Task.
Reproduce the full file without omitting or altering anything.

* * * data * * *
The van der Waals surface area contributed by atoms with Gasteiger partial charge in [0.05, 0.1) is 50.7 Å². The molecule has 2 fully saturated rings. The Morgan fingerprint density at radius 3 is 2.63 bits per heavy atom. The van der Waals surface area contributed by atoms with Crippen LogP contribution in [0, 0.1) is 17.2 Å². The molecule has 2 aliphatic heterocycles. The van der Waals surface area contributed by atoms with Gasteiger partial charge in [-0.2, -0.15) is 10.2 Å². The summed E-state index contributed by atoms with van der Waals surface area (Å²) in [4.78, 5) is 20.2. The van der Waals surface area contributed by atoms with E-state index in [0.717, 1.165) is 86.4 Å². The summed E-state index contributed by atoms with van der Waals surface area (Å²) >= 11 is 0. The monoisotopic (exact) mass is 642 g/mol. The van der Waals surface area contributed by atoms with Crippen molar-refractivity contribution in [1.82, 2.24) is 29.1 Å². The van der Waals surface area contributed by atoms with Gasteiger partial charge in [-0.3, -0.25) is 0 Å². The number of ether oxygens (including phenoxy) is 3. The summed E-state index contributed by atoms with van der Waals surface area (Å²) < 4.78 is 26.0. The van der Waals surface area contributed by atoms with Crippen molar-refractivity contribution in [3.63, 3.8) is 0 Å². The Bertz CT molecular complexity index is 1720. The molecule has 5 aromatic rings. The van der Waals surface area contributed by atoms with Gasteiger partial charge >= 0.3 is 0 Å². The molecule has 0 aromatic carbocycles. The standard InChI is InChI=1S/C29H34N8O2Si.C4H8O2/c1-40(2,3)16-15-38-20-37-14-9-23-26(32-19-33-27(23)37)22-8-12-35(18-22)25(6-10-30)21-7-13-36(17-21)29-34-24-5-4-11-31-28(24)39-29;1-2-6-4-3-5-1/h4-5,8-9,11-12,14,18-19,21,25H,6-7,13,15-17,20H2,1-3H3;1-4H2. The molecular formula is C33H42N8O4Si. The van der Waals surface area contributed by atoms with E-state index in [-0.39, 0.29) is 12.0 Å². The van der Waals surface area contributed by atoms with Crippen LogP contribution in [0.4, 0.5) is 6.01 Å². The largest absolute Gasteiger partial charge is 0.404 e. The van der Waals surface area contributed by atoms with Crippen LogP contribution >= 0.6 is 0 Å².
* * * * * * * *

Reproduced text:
The van der Waals surface area contributed by atoms with Gasteiger partial charge in [0.05, 0.1) is 50.7 Å². The molecule has 2 fully saturated rings. The Morgan fingerprint density at radius 3 is 2.63 bits per heavy atom. The van der Waals surface area contributed by atoms with Crippen LogP contribution in [0, 0.1) is 17.2 Å². The molecule has 2 aliphatic heterocycles. The van der Waals surface area contributed by atoms with Gasteiger partial charge in [-0.2, -0.15) is 10.2 Å². The summed E-state index contributed by atoms with van der Waals surface area (Å²) in [4.78, 5) is 20.2. The van der Waals surface area contributed by atoms with E-state index in [0.717, 1.165) is 86.4 Å². The summed E-state index contributed by atoms with van der Waals surface area (Å²) >= 11 is 0. The monoisotopic (exact) mass is 642 g/mol. The van der Waals surface area contributed by atoms with Crippen molar-refractivity contribution in [1.82, 2.24) is 29.1 Å². The van der Waals surface area contributed by atoms with Gasteiger partial charge in [-0.3, -0.25) is 0 Å². The number of ether oxygens (including phenoxy) is 3. The summed E-state index contributed by atoms with van der Waals surface area (Å²) < 4.78 is 26.0. The van der Waals surface area contributed by atoms with Crippen molar-refractivity contribution in [3.63, 3.8) is 0 Å². The Bertz CT molecular complexity index is 1720. The molecule has 5 aromatic rings. The van der Waals surface area contributed by atoms with Gasteiger partial charge >= 0.3 is 0 Å². The molecule has 0 aromatic carbocycles. The standard InChI is InChI=1S/C29H34N8O2Si.C4H8O2/c1-40(2,3)16-15-38-20-37-14-9-23-26(32-19-33-27(23)37)22-8-12-35(18-22)25(6-10-30)21-7-13-36(17-21)29-34-24-5-4-11-31-28(24)39-29;1-2-6-4-3-5-1/h4-5,8-9,11-12,14,18-19,21,25H,6-7,13,15-17,20H2,1-3H3;1-4H2. The molecular formula is C33H42N8O4Si. The van der Waals surface area contributed by atoms with E-state index in [-0.39, 0.29) is 12.0 Å². The van der Waals surface area contributed by atoms with Crippen LogP contribution in [0.4, 0.5) is 6.01 Å². The largest absolute Gasteiger partial charge is 0.404 e. The van der Waals surface area contributed by atoms with Crippen LogP contribution >= 0.6 is 0 Å².